There are two bits of standout criticism that I have for Wooden Floor. The first is that there is a lack of a good save system. You can continue sections where you fail very easily, but if you exit and relaunch the program, your only option is to pick one of the three sections of the game. Wooden Floor is a short game overall, so you won’t necessarily lose an awful lot of gameplay, but a save system is something that really ought to have been included.
The second (and much more minor) criticism I have is the lack of good menus in general. There’s not really a solid options menu. There’s not even a pause function as far as I can tell. Most of the danger in the game is something you have to navigate or pass through, and the few sections with active threats can be repeated very easily if you end up dying.
These criticisms aren’t enough to deter me from recommending that people buy Wooden Floor. The developer may not have created the most beautiful game or the longest game. (I completed it in a little over two hours.) pheenix93 has nonetheless shown a mastered ability to perfectly time in-game events when they’re at their scariest. I encountered a particular room that I recognized from elsewhere at a certain point in the game, and the very moment that I made the connection in my mind became terrifying thanks to a perfectly timed crack of thunder and flash of lightning. The jump scares aren’t overdone in my eyes, and when they are done, they’re done well.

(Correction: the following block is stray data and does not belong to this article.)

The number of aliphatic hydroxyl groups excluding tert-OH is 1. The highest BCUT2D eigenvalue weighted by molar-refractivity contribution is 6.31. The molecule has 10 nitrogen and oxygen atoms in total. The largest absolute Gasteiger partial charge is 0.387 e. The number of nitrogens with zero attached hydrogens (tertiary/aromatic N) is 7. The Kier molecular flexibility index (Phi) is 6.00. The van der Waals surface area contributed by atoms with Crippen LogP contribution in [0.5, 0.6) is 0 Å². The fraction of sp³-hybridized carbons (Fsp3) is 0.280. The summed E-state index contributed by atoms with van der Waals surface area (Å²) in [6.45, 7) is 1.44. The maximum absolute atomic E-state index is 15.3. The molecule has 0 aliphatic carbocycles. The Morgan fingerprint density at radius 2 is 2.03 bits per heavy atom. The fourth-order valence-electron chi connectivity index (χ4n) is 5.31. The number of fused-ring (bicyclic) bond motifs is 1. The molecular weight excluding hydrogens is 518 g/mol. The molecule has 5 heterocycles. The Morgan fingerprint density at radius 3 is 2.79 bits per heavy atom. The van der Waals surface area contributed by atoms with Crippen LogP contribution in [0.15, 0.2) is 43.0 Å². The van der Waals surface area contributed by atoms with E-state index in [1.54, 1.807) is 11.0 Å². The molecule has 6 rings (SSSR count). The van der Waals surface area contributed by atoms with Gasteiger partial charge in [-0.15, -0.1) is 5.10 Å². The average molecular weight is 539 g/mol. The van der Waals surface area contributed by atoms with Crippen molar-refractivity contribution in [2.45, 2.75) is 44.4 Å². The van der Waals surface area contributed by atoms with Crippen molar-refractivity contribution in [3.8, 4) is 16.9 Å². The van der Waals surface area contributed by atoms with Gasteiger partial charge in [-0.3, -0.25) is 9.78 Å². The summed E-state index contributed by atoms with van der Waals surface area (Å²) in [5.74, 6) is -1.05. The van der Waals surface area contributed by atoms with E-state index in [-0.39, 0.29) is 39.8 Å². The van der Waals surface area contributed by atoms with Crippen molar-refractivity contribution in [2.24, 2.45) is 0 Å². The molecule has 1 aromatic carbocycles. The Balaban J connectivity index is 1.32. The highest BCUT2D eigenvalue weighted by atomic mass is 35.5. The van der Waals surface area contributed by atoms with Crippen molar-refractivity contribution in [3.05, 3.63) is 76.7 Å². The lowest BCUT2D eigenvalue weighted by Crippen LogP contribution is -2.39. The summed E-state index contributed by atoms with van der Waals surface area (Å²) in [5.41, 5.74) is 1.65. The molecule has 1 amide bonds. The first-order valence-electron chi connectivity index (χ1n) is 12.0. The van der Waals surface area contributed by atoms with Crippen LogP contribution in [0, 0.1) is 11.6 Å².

Wooden Floor retails for $5.99 on Steam. It’s half off during the Steam Halloween Sale. I would have been satisfied with my purchase at full price, and for a good two hours of creepy mansion spookiness I would enthusiastically recommend it at the sale price of $2.99. Wooden Floor 2 has been greenlit and has every indication that it’s going to be bigger and better than the first one. I’m looking forward to it very much, and I sincerely hope that the developer’s lack of recent activity online isn’t an indication that he’s thrown in the towel.
Wooden Floor was purchased by the reviewer and reviewed on the PC.
Are you a fan of haunted houses? What kind of floor do you have in your home? Let us know your mundane interior decorating details in the comments below! Oh, and I guess you can talk about the game and stuff.
Although it's a bit short and has some minor design issues, Wooden Floor is an overall fun way to spend an evening and fairly priced at $5.99.